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Fewer state teens illegally buying smokes

The number of Wisconsin teenagers purchasing tobacco dropped significantly in 2007, marking the sixth straight year of decline and confirming that strategies aimed at reducing the illegal sale of tobacco to minors are paying off.

The number of Wisconsin teenagers purchasing tobacco dropped significantly in 2007, marking the sixth straight year of decline and confirming that strategies aimed at reducing the illegal sale of tobacco to minors are paying off.

"The good news is that our efforts in Wisconsin are successful," said Stephanie Marquis, spokeswoman for the state Department of Health and Family Services. "This is the lowest rate of selling to minors we've ever achieved, which is crucial to preventing kids from taking up the habit."

Each summer, the agency sends teenage volunteers throughout the state into stores to see if clerks will either refuse to sell or block the teens from buying tobacco from vending machines. Those who do so are immediately given a reward, such as a gift certificate, by an adult who accompanies the teen.

Clerks who sell to minors are reminded of the state law and are told to take more training.

The volunteers were able to buy tobacco from merchants 4.5 percent of the time last summer, a dramatic decrease from 33.7 percent in 2001. At that time, the state faced losing $10 million in federal funds because of its high noncompliance rate.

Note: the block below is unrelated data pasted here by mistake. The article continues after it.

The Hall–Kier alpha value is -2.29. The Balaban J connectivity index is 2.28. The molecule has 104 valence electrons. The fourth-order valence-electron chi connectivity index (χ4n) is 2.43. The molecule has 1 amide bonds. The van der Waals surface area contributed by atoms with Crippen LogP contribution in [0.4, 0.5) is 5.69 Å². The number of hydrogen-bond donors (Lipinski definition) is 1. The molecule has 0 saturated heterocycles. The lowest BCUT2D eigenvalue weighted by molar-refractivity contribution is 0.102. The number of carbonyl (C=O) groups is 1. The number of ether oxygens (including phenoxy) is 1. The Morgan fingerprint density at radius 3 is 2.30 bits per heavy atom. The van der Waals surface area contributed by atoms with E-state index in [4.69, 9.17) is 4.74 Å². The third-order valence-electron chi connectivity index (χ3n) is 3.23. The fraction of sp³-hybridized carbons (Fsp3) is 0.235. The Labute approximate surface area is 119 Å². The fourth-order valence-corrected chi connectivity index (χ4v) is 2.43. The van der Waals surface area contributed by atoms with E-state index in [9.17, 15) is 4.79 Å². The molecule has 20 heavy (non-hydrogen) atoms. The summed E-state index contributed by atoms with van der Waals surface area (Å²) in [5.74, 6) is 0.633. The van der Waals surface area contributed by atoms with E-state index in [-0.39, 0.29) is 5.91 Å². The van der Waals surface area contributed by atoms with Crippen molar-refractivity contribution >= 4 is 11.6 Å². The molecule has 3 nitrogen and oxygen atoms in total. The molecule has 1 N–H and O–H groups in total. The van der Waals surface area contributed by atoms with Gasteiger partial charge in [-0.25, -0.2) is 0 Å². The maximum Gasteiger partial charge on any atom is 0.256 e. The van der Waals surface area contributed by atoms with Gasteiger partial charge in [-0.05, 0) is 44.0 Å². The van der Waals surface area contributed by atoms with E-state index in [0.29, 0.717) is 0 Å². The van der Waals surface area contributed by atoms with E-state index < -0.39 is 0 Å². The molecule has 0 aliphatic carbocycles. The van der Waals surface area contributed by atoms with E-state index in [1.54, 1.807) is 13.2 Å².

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According to Wisconsin Wins, a state-sponsored program that tracks the illegal sales of tobacco to minors and youth tobacco use, Milwaukee youths were able to buy tobacco illegally 135 times out of 1,667 attempts, or 8.1 percent of the time in 2007.

And in Waukesha County, the youths were successful 7.3 percent of the time, with 33 illegal sales in 454 attempts.

Three counties -- Ashland, Clark and Dodge -- had the worst compliance rates in the state. Each county allowed youths to buy tobacco more than 20 percent of the time.

States that don't reduce their failure rates to 20 percent face losing 40 percent of their federal substance abuse prevention and treatment block grants.

In Wisconsin, smoking rates have dropped among high-schoolers, with 19.9 percent reporting that they smoked in 2006, compared with 33 percent in 2000. Of those who smoked in 2006, only 15 percent purchased the products themselves in a store.

-- Copyright © 2008, Milwaukee Journal Sentinel/Distributed by McClatchy-Tribune Information Services

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